A team of specialists from the Massachusetts Institute of Technology (MIT) has developed a special fiber capable of collecting, storing and processing all kinds of data. It is expected that it can be used to create a new generation of tissues – with the ability to program them.
According to one of the main authors of the study, Yoel Fink, “digital” fibers extend the capabilities of tissues, potentially allowing detection of hidden “behavioral patterns” of the human body. Thanks to this, real-time monitoring of human activity and early disease diagnosis can be provided. But this is not the only application of the technology.
According to Fink and his colleagues, electronic fibers have been created before, but they were “analog,” literally storing an electrical signal. Now they are capable of storing information in the form of zeros and ones, traditional for the modern digital era.
The fiber contains hundreds of square microscopic chips, combined in a single polymer thread with a series of elements – tens of meters long. The thread itself can be easily passed through the needle, and the fabric made on its basis is resistant to at least ten washes without losing its useful qualities. The fabric is indistinguishable from ordinary fabrics to the touch. Moreover, scientists have found a way to activate any of the hidden chips without triggering the others.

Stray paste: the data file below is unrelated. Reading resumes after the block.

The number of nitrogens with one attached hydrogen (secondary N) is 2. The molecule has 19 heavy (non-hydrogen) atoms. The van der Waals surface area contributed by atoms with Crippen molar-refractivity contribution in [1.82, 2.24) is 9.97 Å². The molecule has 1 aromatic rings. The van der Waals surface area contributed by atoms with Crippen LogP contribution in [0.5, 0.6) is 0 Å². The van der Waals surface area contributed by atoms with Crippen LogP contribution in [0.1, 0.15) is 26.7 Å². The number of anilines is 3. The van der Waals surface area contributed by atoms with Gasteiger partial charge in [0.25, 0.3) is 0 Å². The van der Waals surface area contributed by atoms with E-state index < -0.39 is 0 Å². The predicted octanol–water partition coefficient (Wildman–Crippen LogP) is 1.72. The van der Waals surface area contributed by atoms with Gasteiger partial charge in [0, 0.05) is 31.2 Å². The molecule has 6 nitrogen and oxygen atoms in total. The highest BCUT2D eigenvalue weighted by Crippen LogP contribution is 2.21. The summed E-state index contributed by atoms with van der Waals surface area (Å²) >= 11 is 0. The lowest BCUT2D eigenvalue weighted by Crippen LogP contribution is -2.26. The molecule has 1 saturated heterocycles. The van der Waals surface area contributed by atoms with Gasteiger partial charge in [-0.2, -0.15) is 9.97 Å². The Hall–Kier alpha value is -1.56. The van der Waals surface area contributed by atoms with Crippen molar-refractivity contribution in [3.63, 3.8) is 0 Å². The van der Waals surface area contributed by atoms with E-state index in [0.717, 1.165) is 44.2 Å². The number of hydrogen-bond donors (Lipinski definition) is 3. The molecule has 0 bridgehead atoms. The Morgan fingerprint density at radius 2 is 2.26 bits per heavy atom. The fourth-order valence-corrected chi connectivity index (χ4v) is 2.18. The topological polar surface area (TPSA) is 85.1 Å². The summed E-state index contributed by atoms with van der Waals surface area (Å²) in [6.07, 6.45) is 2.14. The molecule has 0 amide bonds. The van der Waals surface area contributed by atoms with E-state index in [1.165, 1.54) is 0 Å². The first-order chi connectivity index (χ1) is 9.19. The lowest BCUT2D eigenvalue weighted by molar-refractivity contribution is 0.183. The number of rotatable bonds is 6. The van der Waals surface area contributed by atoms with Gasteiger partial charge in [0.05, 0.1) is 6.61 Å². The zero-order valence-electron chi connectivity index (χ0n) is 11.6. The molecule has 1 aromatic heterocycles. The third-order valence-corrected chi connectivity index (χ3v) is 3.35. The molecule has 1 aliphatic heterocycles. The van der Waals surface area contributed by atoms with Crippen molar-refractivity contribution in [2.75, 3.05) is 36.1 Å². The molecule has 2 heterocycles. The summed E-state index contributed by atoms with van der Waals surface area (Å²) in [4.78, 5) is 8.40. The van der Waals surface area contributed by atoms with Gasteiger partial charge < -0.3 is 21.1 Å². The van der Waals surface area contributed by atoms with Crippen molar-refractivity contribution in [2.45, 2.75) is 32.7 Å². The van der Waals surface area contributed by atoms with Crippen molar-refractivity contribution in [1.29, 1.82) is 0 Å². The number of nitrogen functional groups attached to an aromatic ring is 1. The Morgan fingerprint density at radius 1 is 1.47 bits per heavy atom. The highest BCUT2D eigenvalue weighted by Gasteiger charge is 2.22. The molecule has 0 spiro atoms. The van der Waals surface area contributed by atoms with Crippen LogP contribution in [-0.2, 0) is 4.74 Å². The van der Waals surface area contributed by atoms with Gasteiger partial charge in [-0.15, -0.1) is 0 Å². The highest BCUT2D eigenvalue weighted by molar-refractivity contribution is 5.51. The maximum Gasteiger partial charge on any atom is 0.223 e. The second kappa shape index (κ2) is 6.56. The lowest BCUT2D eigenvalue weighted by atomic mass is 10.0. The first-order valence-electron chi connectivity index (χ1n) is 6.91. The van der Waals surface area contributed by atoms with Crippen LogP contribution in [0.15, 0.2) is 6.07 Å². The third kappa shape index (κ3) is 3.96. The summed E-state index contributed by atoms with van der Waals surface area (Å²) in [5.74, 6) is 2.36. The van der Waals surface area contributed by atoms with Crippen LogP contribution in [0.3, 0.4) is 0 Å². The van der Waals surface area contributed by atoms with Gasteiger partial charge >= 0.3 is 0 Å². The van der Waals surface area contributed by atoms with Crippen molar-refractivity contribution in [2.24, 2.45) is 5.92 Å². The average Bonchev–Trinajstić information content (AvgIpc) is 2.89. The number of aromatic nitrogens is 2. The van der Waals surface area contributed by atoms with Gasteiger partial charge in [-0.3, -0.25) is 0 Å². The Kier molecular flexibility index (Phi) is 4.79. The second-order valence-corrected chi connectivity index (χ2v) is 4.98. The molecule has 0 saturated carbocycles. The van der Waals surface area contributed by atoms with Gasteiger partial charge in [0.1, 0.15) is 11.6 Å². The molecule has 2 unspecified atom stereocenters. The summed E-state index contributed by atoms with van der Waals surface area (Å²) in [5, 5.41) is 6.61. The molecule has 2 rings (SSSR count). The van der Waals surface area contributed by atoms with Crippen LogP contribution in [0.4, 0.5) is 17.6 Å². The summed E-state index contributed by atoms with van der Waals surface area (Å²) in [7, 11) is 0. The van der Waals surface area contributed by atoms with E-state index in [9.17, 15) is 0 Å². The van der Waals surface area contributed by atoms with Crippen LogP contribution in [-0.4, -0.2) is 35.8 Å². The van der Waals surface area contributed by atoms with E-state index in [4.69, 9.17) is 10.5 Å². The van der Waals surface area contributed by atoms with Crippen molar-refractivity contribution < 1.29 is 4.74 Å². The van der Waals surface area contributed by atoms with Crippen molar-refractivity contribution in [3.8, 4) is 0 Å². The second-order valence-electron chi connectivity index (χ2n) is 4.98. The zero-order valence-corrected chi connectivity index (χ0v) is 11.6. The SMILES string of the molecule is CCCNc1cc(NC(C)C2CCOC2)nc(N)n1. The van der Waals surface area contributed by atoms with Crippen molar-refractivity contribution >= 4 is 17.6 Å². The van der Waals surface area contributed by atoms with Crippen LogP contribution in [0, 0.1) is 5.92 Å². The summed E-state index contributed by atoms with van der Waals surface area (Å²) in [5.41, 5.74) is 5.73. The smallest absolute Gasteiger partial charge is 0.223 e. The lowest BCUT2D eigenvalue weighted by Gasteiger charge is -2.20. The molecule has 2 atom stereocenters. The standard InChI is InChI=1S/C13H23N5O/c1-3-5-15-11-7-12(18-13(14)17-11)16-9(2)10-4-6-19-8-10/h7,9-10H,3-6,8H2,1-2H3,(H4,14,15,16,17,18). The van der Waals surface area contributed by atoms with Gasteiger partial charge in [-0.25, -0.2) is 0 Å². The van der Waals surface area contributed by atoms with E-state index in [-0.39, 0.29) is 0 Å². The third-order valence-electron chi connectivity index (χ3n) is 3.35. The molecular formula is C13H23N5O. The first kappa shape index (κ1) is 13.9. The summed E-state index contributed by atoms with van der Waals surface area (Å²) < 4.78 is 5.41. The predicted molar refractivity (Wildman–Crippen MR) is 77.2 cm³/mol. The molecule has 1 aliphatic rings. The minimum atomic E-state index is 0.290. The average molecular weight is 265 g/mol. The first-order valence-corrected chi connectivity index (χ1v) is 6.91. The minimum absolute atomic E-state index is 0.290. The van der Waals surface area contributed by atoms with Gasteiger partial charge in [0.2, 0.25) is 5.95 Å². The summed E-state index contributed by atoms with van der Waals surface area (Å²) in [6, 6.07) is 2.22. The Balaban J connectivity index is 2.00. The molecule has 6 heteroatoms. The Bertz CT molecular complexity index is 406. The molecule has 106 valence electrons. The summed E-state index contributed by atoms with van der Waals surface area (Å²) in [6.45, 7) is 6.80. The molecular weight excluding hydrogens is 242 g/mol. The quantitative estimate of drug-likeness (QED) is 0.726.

Additionally, the filament is capable of storing any digital content – it has already managed to record music and short video clips that can be stored in the fibers’ memory for two months without power supply.
The technology will also serve in artificial intelligence applications, literally combining the chips into a common neural network, which scientists used to record body temperature data from a test “digital sleeve. Subsequent analysis allowed a 96% probability of determining what a person in smart clothes was doing. Whole body information will be used for machine learning. MIT believes that one day the smart fabric will be able to sense a threat and warn the wearer in time about lung problems or, for example, arrhythmia.
The fiber is controlled by a small external device, but the next step is to embed the corresponding microcontroller directly into the filament itself.
It is noteworthy that the research already has a targeted application. It is supported by several U.S. military departments.